Should teenagers be routinely screened by doctors for depression?
Q. Should teenagers be routinely screened by doctors for depression?
A. Yes, according to a new report from the US Preventive Services Task Force - an independent panel of private-sector experts convened by the government.
The panel, whose recommendations are considered the "gold standard" for medical screening, said all 12- to 18-year-olds should fill out standard questionnaires for major depressive disorder, which can be seriously disabling and, in some cases, lead to suicide.
"We pay a lot of attention to physical health, even though the vast majority [of adolescents] are in one of the healthiest periods of life. However, we have never been very good as a nation about checking for mental and emotional problems, yet these are more likely in this age group than physical problems," said Laurie Flynn, executive director of the TeenScreen National Center for Mental Health Checkups at Columbia University. The group has set up mental health screening programs in more than 500 communities nationwide.
Dr. Michael Jellinek, chief of child psychiatry at Massachusetts General Hospital and the author of the Pediatric Symptom Checklist, a leading child mental health screening questionnaire, agreed the new recommendations are "good news." Ten percent of children and adolescents have emotional disorders and many never get diagnosed and treated, he said.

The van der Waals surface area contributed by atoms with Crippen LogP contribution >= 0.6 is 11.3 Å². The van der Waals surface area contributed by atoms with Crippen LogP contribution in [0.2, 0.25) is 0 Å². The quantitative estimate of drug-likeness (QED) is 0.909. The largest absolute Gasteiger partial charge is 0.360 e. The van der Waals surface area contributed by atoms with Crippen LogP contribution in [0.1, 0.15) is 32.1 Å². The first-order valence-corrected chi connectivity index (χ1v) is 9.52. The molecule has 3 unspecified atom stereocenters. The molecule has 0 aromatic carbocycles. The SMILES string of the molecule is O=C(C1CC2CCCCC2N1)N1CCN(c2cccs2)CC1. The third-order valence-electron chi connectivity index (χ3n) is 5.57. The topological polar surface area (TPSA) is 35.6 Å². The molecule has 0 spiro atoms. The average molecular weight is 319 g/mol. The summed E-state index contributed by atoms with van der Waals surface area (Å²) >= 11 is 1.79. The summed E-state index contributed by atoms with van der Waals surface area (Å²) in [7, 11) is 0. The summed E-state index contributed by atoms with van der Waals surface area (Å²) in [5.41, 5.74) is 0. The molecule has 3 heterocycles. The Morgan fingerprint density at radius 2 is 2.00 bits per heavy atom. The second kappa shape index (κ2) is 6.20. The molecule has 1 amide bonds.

But he cautioned against "a number of difficulties," including potential overdiagnosis. Many teens feel temporarily sad, anxious, or hopeless because of troubles at home or school, but do not have a depressive disorder, said Jellinek.
There aren't enough psychiatrists and psychologists available to help depressed teenagers, he said, and pediatricians - who are not trained to treat depression - might be tempted to write prescriptions for antidepressants "too readily," he worried.
"We . . . don't have a good system of caring for teenagers with depression," he said.
Bob Lichtenstein, director of the school psychology program at the Massachusetts School of Professional Psychology, shared that concern: "While universal screening may be valuable, it is essential that there be sufficient mental health services in place to meet the needs that are uncovered."
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